The hard numbers show a rebound in occupancies in many locations. While New York occupancies had dipped into the 25 percent to 35 percent range in the immediate days after Sept. 11, they were back up to 54.6 percent by the end of September. "On the most basic level, business appears to be coming back," reported Mark Lomanno, president of Smith Travel Research. Before 9-11, STR had projected a year-end nationwide occupancy rate of 63.7 percent, which it has since lowered to 60.7 percent—a substantial impact, but, if it holds at anywhere near that level, not a devastating one.
In early October, New York Mayor Rudy Giuliani, Delta Airlines Chairman and C.E.O. Leo F. Mullin, American Society of Travel Agents President Richard Copland and New York City tourism chief Cristyne Nicholas announced initiatives to reinvigorate that city’s meetings and tourism industries, including providing 10,000 free inbound airline tickets to New York. Copland announced that ASTA was joining four other large meetings in relocating from previously booked cities to New York. Other organizations vowed to move forward with events that would have an immediate economic impact of nearly $200 million. Among the events relocating to New York were Meeting Planners International, which switched its Oct. 27 MPI Foundation Meeting from Colorado to the New York Hilton and Towers, and Microsoft, which held the Oct. 25 kickoff of its new Windows system XP in Times Square and Rockefeller Center as scheduled.
Picking up on the theme of patriotic unity, NYC & Company’s three-year-oldcampaign, traditionally know as Paint the Town Red, will now be called Paint the Town Red, White and Blue."The message is the same as the one Mayor Giuliani has already put out so eloquently—that coming to New York is the best thing you can do to show your support for New York, and to show solidarity," said Keith Yazmir, spokesperson for NYC & Company, the city’s convention and visitors bureau.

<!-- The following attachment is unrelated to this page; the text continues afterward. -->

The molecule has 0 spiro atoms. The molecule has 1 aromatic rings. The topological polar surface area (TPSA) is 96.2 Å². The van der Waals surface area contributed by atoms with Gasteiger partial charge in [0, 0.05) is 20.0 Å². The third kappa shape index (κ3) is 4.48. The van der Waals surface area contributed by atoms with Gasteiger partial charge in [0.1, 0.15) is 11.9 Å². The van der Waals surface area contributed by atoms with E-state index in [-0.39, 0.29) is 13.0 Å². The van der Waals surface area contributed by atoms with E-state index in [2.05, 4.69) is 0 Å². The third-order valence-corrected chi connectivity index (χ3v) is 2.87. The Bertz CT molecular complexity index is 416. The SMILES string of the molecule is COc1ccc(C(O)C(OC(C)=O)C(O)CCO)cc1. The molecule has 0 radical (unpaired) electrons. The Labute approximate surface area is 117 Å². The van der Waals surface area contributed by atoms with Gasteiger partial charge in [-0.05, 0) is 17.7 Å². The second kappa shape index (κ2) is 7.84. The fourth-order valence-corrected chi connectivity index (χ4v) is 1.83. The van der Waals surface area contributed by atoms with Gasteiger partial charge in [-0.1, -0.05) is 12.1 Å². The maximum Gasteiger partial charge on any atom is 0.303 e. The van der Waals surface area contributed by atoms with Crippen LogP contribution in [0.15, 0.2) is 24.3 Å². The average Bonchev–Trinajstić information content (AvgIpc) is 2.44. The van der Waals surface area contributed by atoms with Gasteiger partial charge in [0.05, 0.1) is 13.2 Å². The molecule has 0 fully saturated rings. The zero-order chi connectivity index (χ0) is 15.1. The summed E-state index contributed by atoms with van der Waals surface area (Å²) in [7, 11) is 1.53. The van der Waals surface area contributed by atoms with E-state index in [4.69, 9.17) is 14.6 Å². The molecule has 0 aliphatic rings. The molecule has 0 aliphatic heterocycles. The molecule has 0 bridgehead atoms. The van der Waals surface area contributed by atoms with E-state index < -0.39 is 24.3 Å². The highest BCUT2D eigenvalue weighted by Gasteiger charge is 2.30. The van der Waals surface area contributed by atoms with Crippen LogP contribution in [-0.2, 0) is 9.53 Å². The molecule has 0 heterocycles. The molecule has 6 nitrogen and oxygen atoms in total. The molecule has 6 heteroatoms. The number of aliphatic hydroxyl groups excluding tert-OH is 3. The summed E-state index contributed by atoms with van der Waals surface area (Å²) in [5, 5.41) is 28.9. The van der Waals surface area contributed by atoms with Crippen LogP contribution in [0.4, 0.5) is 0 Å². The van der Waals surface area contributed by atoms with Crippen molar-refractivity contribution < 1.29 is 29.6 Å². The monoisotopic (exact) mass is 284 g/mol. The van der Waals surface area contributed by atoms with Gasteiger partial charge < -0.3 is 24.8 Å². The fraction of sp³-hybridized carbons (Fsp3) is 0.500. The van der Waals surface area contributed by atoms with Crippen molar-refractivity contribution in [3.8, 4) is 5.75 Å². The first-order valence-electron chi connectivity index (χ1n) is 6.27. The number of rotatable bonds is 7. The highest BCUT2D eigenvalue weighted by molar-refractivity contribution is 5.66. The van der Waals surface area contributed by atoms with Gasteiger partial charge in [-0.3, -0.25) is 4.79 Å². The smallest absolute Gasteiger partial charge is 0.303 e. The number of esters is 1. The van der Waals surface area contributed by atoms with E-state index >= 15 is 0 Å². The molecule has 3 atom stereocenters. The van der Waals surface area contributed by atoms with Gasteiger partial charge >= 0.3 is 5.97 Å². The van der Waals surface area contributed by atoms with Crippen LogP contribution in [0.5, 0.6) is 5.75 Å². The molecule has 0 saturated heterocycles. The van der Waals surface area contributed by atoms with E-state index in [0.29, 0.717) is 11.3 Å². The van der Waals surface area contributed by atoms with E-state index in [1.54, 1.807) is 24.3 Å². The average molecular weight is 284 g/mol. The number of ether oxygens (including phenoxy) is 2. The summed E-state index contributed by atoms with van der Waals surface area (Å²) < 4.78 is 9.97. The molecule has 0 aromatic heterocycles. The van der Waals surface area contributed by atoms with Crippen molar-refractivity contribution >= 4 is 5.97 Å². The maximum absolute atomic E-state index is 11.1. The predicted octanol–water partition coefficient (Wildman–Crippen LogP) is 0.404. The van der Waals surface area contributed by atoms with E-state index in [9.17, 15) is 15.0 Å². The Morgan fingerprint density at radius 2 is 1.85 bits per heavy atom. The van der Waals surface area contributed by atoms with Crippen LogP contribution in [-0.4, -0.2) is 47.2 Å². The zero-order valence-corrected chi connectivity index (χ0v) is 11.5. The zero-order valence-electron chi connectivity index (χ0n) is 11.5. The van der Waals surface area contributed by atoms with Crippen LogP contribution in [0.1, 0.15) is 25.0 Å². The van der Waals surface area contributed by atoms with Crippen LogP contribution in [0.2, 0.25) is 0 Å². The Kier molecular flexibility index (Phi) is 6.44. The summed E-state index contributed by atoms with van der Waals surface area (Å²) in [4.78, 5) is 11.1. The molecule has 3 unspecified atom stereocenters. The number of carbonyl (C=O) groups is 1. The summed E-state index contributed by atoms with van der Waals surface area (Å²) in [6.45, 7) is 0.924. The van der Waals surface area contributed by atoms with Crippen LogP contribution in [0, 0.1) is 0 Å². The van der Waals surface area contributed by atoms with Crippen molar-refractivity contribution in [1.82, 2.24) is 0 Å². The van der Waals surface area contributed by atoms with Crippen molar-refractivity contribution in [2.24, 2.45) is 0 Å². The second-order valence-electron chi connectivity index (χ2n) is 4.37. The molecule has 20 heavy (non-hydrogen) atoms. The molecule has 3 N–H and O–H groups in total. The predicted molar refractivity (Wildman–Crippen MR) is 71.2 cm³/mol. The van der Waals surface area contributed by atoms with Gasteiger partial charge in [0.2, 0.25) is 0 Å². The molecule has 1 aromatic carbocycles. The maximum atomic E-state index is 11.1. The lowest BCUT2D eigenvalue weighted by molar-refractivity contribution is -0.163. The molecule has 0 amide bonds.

In Washington, Brian Ullman, director of marketing and communications for the Washington, D.C., Convention and Tourism Corporation, reported seeing more meeting dates being rescheduled than cancelled. "People are coming in as a patriotic gesture," he said. "We want to see that feeling spread to the meeting industry. There’s no time like now and the coming weeks and months to come to Washington to show support and unity."
News was similar regarding the attacks’ impact on meetings business in other cities. In Philadelphia, four conventions scheduled to before the end of September were directly affected. According to the Philadelphia Convention & Visitors Bureau, Primavera systems, scheduled for Sept. 13-15, cancelled outright; National Rural Water (Sept. 15-20) voted to go on with its event, but cancelled because attendees could not fly in due to the air-travel shutdown; the Corporate Council on Africa (Sept. 16-20) posponed its U.S.-Africa Summit to Oct. 30; and Bentley Systems (Sept. 21-28) tentatively rescheduled for June 2002. The bureau reported that remaining 2001 events were holding to their schedules, as were all events scheduled for 2002—including 27 citywide conventions.
In Orlando, where Disney World was immediately shut down when news of the attacks reached Florida, there was "a wave of cancellations," according to Orlando Convention and Visitors Bureau President William Peeper.
"The encouraging thing is that more than 60 percent of the groups who cancelled are now in discussions about rebooking—obviously, we’re very pleased about this," Peeper said. "We’re also pleased by some early indicators that attendance may be finding its way back. It’s easy for us to get trapped in protracted doldrums—it’s and understandable and appropriate mindset—but there are positive out there. I don’t want to sound insensitive—I’ve shed more than a few tears over this thing—but I hope we as a country don’t become hostages to a tragedy that’s impacted us all so enormously. We’ve got to get back to the ‘new normal,’ whatever that might be."